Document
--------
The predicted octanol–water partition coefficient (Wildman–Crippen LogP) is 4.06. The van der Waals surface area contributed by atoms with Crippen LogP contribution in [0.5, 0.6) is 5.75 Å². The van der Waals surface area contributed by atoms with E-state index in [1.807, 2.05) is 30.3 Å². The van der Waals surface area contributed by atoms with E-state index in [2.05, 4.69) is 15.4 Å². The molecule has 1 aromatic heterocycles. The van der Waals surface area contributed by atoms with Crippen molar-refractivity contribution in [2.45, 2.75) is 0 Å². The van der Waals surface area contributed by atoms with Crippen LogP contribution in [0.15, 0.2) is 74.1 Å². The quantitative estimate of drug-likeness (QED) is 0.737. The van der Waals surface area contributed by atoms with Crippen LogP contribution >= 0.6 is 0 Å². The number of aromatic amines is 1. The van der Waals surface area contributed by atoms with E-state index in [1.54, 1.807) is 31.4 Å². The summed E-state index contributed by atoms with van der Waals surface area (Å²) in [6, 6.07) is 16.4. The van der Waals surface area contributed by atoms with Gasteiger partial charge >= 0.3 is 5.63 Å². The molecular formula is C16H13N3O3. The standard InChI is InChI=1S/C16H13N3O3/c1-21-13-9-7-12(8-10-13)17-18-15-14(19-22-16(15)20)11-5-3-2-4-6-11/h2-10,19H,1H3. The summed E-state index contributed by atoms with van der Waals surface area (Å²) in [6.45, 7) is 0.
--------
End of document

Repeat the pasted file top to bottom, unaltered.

The predicted octanol–water partition coefficient (Wildman–Crippen LogP) is 4.06. The van der Waals surface area contributed by atoms with Crippen LogP contribution in [0.5, 0.6) is 5.75 Å². The van der Waals surface area contributed by atoms with E-state index in [1.807, 2.05) is 30.3 Å². The van der Waals surface area contributed by atoms with E-state index in [2.05, 4.69) is 15.4 Å². The molecule has 1 aromatic heterocycles. The van der Waals surface area contributed by atoms with Crippen molar-refractivity contribution in [2.45, 2.75) is 0 Å². The van der Waals surface area contributed by atoms with Crippen LogP contribution in [0.15, 0.2) is 74.1 Å². The quantitative estimate of drug-likeness (QED) is 0.737. The van der Waals surface area contributed by atoms with Crippen LogP contribution >= 0.6 is 0 Å². The number of aromatic amines is 1. The van der Waals surface area contributed by atoms with E-state index in [1.54, 1.807) is 31.4 Å². The summed E-state index contributed by atoms with van der Waals surface area (Å²) in [6, 6.07) is 16.4. The van der Waals surface area contributed by atoms with Gasteiger partial charge >= 0.3 is 5.63 Å². The molecular formula is C16H13N3O3. The standard InChI is InChI=1S/C16H13N3O3/c1-21-13-9-7-12(8-10-13)17-18-15-14(19-22-16(15)20)11-5-3-2-4-6-11/h2-10,19H,1H3. The summed E-state index contributed by atoms with van der Waals surface area (Å²) in [6.45, 7) is 0.